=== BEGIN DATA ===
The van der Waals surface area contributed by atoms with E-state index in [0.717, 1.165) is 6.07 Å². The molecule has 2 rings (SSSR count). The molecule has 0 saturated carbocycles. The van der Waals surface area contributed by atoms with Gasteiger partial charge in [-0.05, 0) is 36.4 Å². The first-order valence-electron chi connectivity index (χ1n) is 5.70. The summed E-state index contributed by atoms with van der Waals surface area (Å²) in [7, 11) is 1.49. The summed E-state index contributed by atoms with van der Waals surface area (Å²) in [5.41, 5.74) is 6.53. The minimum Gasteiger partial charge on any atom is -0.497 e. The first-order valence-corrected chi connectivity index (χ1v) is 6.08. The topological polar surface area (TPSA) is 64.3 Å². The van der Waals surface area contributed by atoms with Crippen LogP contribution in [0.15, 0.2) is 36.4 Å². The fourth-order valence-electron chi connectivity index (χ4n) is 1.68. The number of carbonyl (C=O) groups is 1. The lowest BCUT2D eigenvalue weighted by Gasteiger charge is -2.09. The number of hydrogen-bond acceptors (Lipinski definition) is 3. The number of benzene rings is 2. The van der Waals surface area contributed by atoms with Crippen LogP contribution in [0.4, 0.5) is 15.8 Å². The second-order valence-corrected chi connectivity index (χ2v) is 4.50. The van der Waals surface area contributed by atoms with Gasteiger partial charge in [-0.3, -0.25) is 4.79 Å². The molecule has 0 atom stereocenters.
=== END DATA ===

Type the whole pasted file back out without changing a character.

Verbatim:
The van der Waals surface area contributed by atoms with E-state index in [0.717, 1.165) is 6.07 Å². The molecule has 2 rings (SSSR count). The molecule has 0 saturated carbocycles. The van der Waals surface area contributed by atoms with Gasteiger partial charge in [-0.05, 0) is 36.4 Å². The first-order valence-electron chi connectivity index (χ1n) is 5.70. The summed E-state index contributed by atoms with van der Waals surface area (Å²) in [7, 11) is 1.49. The summed E-state index contributed by atoms with van der Waals surface area (Å²) in [5.41, 5.74) is 6.53. The minimum Gasteiger partial charge on any atom is -0.497 e. The first-order valence-corrected chi connectivity index (χ1v) is 6.08. The topological polar surface area (TPSA) is 64.3 Å². The van der Waals surface area contributed by atoms with Crippen LogP contribution in [0.15, 0.2) is 36.4 Å². The fourth-order valence-electron chi connectivity index (χ4n) is 1.68. The number of carbonyl (C=O) groups is 1. The lowest BCUT2D eigenvalue weighted by Gasteiger charge is -2.09. The number of hydrogen-bond acceptors (Lipinski definition) is 3. The number of benzene rings is 2. The van der Waals surface area contributed by atoms with Crippen LogP contribution in [0.4, 0.5) is 15.8 Å². The second-order valence-corrected chi connectivity index (χ2v) is 4.50. The van der Waals surface area contributed by atoms with Gasteiger partial charge in [-0.3, -0.25) is 4.79 Å². The molecule has 0 atom stereocenters.